But in some ways, the paradigm shift is even older, starting with King Abdullah’s reforms to promote tolerance. The late monarch hosted a global interfaith forum in 2008 and delivered a historic speech at the United Nations, making the case for religious acceptance and diversity in the Gulf and globally.

We can draw a line from these efforts to many of the changes that have so rocked the region in the last couple of years, including the Abraham Accords that Israel signed with the United Arab Emirates and Bahrain in 2020. I still consider it a privilege to have participated in the forums led by King Abdullah in Madrid and New York, and I see his words reverberating today in the collective conscience of Saudi youth as well as several leading Saudi institutions.

For example, the Saudi-led Muslim World League has transformed itself from an organization seen by many as part of the problem with its funding of conservative imams and mosques in various countries. Now, it stands at the forefront of the interfaith discussion, and its secretary-general led a historic delegation to Auschwitz a couple of years ago. The body meets regularly with Jewish leaders in the Gulf, Europe and the United States, as well as Christians, Sikhs, Buddhists and members of other faiths.

All of these initiatives are showing Saudis the benefits and the joy in building cooperation and mutual understanding between Muslims and Jews. While prejudices remain and politics always pose an obstacle, the desire to hear and be heard, to listen and to learn, to dialogue and to reconcile is what will allow this next generation to go further than ones before it.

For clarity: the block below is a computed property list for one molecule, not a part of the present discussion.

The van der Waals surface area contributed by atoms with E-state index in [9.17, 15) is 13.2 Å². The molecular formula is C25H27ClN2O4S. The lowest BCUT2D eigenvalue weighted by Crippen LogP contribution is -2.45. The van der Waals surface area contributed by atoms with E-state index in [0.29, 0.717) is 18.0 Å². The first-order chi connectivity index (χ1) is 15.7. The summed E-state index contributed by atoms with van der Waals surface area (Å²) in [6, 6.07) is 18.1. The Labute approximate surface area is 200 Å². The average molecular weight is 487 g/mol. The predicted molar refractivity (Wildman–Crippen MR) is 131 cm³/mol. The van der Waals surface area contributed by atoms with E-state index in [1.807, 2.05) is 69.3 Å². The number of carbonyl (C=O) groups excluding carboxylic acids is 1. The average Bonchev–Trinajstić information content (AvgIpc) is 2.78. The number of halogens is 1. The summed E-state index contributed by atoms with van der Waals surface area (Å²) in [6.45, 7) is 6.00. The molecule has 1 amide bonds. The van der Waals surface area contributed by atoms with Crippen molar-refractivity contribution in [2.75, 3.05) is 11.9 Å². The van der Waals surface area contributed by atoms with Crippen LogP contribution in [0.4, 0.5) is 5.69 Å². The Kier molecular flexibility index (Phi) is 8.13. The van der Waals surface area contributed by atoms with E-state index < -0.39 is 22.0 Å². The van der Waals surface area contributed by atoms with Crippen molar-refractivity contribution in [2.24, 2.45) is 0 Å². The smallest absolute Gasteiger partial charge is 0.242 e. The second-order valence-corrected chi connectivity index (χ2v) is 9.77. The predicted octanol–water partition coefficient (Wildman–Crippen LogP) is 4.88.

President Biden’s trip is unlikely to produce any immediate surprise on the normalization front. The Saudi leadership has made clear that it wants to establish relations with Israel in a way that enshrines an agreement producing a fair and comprehensive solution to the conflict with the Palestinians. We should therefore keep our short-term expectations realistic.

But the Saudis are showing a true desire to move in the direction of not just relations, but partnership. The crown prince publicly has called Israel a “potential ally,” words never uttered by a monarch from the al-Saud family, and the quiet defense and intelligence engagements between the two countries are by now so frequently reported that we can no longer call them secret.

I have no doubt that when Saudi Arabia reaches out its hand toward Israel, the friendship will be deep and sustainable. For it will be built on a foundation of trust between Saudi and Israeli leaders, and faith and warmth among the Saudi and Israeli people.

For someone like me who has spent decades working to foster interfaith diplomacy between Muslim and Jewish leaders, I feel much already has been accomplished. Whether normalization occurs this year or next, or a few years from now, the path to peace has never had such momentum or clarity.

The writer, a rabbi, is president of the Foundation for Ethnic Understanding and a noted adviser to many Gulf states.